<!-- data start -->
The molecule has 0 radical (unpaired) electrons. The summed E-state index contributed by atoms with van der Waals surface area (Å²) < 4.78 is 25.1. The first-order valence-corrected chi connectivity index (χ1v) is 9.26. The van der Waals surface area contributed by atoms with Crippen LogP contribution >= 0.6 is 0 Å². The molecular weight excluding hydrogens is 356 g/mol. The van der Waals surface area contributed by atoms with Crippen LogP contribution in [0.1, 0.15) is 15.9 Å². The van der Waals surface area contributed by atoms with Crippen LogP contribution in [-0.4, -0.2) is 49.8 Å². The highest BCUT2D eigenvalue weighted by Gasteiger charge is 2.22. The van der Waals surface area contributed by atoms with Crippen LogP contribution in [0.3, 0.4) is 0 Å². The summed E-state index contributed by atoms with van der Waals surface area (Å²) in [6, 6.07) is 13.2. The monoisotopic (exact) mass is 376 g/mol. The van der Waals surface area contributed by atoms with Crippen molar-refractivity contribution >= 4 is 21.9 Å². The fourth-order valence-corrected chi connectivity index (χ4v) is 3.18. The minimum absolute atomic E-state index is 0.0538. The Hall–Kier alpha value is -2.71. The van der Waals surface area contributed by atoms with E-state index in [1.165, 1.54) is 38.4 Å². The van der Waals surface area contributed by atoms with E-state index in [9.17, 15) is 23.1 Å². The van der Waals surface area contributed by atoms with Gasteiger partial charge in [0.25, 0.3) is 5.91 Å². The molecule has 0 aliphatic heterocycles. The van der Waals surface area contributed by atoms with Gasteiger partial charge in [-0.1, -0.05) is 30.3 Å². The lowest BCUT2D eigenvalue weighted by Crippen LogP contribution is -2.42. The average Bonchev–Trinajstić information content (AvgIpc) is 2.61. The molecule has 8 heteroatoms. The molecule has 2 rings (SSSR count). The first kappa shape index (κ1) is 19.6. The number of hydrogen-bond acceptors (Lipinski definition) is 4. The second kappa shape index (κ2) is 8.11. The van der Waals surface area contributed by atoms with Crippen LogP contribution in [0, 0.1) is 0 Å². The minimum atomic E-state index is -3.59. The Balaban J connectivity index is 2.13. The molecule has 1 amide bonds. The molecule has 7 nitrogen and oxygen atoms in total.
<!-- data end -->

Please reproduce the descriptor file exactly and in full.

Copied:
The molecule has 0 radical (unpaired) electrons. The summed E-state index contributed by atoms with van der Waals surface area (Å²) < 4.78 is 25.1. The first-order valence-corrected chi connectivity index (χ1v) is 9.26. The van der Waals surface area contributed by atoms with Crippen LogP contribution >= 0.6 is 0 Å². The molecular weight excluding hydrogens is 356 g/mol. The van der Waals surface area contributed by atoms with Crippen LogP contribution in [0.1, 0.15) is 15.9 Å². The van der Waals surface area contributed by atoms with Crippen LogP contribution in [-0.4, -0.2) is 49.8 Å². The highest BCUT2D eigenvalue weighted by Gasteiger charge is 2.22. The van der Waals surface area contributed by atoms with Crippen LogP contribution in [0.3, 0.4) is 0 Å². The summed E-state index contributed by atoms with van der Waals surface area (Å²) in [6, 6.07) is 13.2. The monoisotopic (exact) mass is 376 g/mol. The van der Waals surface area contributed by atoms with Crippen molar-refractivity contribution >= 4 is 21.9 Å². The fourth-order valence-corrected chi connectivity index (χ4v) is 3.18. The minimum absolute atomic E-state index is 0.0538. The Hall–Kier alpha value is -2.71. The van der Waals surface area contributed by atoms with E-state index in [1.165, 1.54) is 38.4 Å². The van der Waals surface area contributed by atoms with E-state index in [9.17, 15) is 23.1 Å². The van der Waals surface area contributed by atoms with Gasteiger partial charge in [0.25, 0.3) is 5.91 Å². The molecule has 0 aliphatic heterocycles. The van der Waals surface area contributed by atoms with Gasteiger partial charge in [-0.1, -0.05) is 30.3 Å². The lowest BCUT2D eigenvalue weighted by Crippen LogP contribution is -2.42. The average Bonchev–Trinajstić information content (AvgIpc) is 2.61. The molecule has 8 heteroatoms. The molecule has 2 rings (SSSR count). The first kappa shape index (κ1) is 19.6. The number of hydrogen-bond acceptors (Lipinski definition) is 4. The second kappa shape index (κ2) is 8.11. The van der Waals surface area contributed by atoms with Crippen LogP contribution in [0, 0.1) is 0 Å². The minimum atomic E-state index is -3.59. The Balaban J connectivity index is 2.13. The molecule has 1 amide bonds. The molecule has 7 nitrogen and oxygen atoms in total.